5. Went back to Borders an hour later for an informational interview in the cafe with a young woman in which I was the one from whom information was being sought.

6. Spillled decaf latte down the front of my sweater during the aforementioned interview.
7. Had to ask two colleagues where a recently hired employee in another department sits so I could pass something on to her. I was embarrassed to ask, since the employee in question has worked there for at least a month and it's not that big an office. The first person I asked wasn't sure either and took a guess, which turned out to be wrong.

8. Talked to "Ted" at the Dell help desk in India to fix an ominous error message that kept appearing on my month-old computer. "Yes, William, no problem, you are absolutely welcome for that."
9. Had brought my notebook computer into work with me so I could call the help desk in India, which is why, since I was loaded down with the computer and my briefcase, having to ask someone on the bus for permission to sit next to him was particularly galling.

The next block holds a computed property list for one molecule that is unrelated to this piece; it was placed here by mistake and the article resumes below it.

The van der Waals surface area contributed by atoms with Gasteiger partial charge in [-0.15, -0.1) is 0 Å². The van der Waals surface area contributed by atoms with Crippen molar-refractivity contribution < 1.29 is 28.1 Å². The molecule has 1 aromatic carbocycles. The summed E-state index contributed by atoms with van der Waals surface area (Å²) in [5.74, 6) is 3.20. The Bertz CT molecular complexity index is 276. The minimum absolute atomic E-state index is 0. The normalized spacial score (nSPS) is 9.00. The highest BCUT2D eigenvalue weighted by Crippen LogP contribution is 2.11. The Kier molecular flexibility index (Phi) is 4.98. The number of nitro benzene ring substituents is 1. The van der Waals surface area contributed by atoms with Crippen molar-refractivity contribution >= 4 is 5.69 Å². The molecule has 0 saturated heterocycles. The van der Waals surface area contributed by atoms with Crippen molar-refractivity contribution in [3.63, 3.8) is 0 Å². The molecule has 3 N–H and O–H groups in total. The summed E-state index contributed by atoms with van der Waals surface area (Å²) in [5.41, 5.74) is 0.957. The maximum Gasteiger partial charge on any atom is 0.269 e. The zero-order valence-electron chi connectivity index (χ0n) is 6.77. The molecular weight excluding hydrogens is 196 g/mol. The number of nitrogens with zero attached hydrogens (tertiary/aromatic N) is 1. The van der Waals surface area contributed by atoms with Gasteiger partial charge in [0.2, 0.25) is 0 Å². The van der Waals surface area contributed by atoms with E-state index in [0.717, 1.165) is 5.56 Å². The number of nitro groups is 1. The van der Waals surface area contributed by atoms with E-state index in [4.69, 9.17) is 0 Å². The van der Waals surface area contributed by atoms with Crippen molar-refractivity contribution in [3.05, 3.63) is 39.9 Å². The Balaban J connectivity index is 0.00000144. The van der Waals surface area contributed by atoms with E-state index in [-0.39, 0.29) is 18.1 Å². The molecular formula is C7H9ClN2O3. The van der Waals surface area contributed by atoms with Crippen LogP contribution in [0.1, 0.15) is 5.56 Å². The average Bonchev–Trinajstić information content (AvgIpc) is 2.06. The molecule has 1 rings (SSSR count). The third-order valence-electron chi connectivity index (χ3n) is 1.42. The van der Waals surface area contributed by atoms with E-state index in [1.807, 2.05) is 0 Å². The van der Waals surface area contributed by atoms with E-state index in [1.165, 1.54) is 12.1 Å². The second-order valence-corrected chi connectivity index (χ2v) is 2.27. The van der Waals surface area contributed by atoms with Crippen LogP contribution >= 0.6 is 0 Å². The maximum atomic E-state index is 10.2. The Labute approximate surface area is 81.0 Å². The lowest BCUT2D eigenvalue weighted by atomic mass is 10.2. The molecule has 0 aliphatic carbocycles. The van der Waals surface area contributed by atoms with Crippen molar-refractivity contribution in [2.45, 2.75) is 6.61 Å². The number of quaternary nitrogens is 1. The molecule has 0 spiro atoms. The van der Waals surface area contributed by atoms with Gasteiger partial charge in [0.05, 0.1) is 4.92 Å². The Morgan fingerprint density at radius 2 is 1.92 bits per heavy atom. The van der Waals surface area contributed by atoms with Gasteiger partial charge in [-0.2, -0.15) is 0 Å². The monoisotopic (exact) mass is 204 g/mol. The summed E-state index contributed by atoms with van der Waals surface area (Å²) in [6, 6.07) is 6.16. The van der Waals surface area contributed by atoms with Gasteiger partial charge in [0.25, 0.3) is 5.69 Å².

10. Came home to find my down-free throw pillows had arrived from the Company Store. This is my third attempt to get it right after ordering feathers by mistake the first time and the wrong size both the first and second times. Haven't opened the box yet.

Tuesday, December 20, 2005

Music to Bake By, Baking to Sing By

Night three of Baking Marathon '05. On Sunday evening, I made four of a recipe that will remain nameless since one or more people who will be receiving the results may read this. These . . . things contained milk that needed to be heated to a certain temperature, so I used my candy thermometer. When I was cleaning up, I discovered that the glass surrounding the actual thermometer was broken -- some chips of glass were missing. Since there was no way of knowing if the shards were was lodged in my freshly baked items or had ended up in some previously baked good -- years ago? -- or got washed down the drain, I couldn't in good conscience give these products to loved ones. So into the trash went all four, and I started from scratch again last night with a new thermometer. I finished up that recipe just now, with a full complement of six of said (or rather unsaid) item.

No big deal -- I consider it part of the process. Last year at this time, I had to throw out two or three loaves of bread that didn't rise no matter what I did. As I type, the next recipe on the agenda is sitting mixed and waiting for its turn in the oven.